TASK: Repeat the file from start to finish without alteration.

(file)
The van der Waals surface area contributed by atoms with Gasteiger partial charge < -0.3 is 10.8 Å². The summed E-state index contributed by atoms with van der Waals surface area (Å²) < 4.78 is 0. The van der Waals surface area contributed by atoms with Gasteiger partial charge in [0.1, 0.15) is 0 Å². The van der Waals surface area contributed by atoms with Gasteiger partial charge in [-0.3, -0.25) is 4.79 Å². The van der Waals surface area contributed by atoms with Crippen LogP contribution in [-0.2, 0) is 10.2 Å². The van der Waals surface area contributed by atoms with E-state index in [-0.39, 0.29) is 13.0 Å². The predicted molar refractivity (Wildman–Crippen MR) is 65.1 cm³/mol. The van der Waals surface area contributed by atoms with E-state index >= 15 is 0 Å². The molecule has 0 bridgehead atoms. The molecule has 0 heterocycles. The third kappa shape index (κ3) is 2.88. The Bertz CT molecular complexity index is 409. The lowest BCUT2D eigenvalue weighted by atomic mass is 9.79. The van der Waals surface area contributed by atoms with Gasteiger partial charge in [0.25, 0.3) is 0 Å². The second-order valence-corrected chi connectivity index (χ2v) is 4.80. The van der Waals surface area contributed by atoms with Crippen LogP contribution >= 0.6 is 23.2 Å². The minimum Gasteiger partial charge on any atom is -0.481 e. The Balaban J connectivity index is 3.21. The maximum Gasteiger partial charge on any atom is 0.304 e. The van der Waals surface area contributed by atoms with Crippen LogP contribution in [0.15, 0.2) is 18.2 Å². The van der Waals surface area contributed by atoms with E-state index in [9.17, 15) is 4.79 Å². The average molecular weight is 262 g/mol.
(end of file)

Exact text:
The van der Waals surface area contributed by atoms with Gasteiger partial charge < -0.3 is 10.8 Å². The summed E-state index contributed by atoms with van der Waals surface area (Å²) < 4.78 is 0. The van der Waals surface area contributed by atoms with Gasteiger partial charge in [0.1, 0.15) is 0 Å². The van der Waals surface area contributed by atoms with Gasteiger partial charge in [-0.3, -0.25) is 4.79 Å². The van der Waals surface area contributed by atoms with Crippen LogP contribution in [-0.2, 0) is 10.2 Å². The van der Waals surface area contributed by atoms with E-state index in [-0.39, 0.29) is 13.0 Å². The predicted molar refractivity (Wildman–Crippen MR) is 65.1 cm³/mol. The van der Waals surface area contributed by atoms with E-state index >= 15 is 0 Å². The molecule has 0 bridgehead atoms. The molecule has 0 heterocycles. The third kappa shape index (κ3) is 2.88. The Bertz CT molecular complexity index is 409. The lowest BCUT2D eigenvalue weighted by atomic mass is 9.79. The van der Waals surface area contributed by atoms with Gasteiger partial charge in [0.25, 0.3) is 0 Å². The second-order valence-corrected chi connectivity index (χ2v) is 4.80. The van der Waals surface area contributed by atoms with Crippen LogP contribution >= 0.6 is 23.2 Å². The minimum Gasteiger partial charge on any atom is -0.481 e. The Balaban J connectivity index is 3.21. The maximum Gasteiger partial charge on any atom is 0.304 e. The van der Waals surface area contributed by atoms with Crippen LogP contribution in [0.15, 0.2) is 18.2 Å². The van der Waals surface area contributed by atoms with E-state index in [9.17, 15) is 4.79 Å². The average molecular weight is 262 g/mol.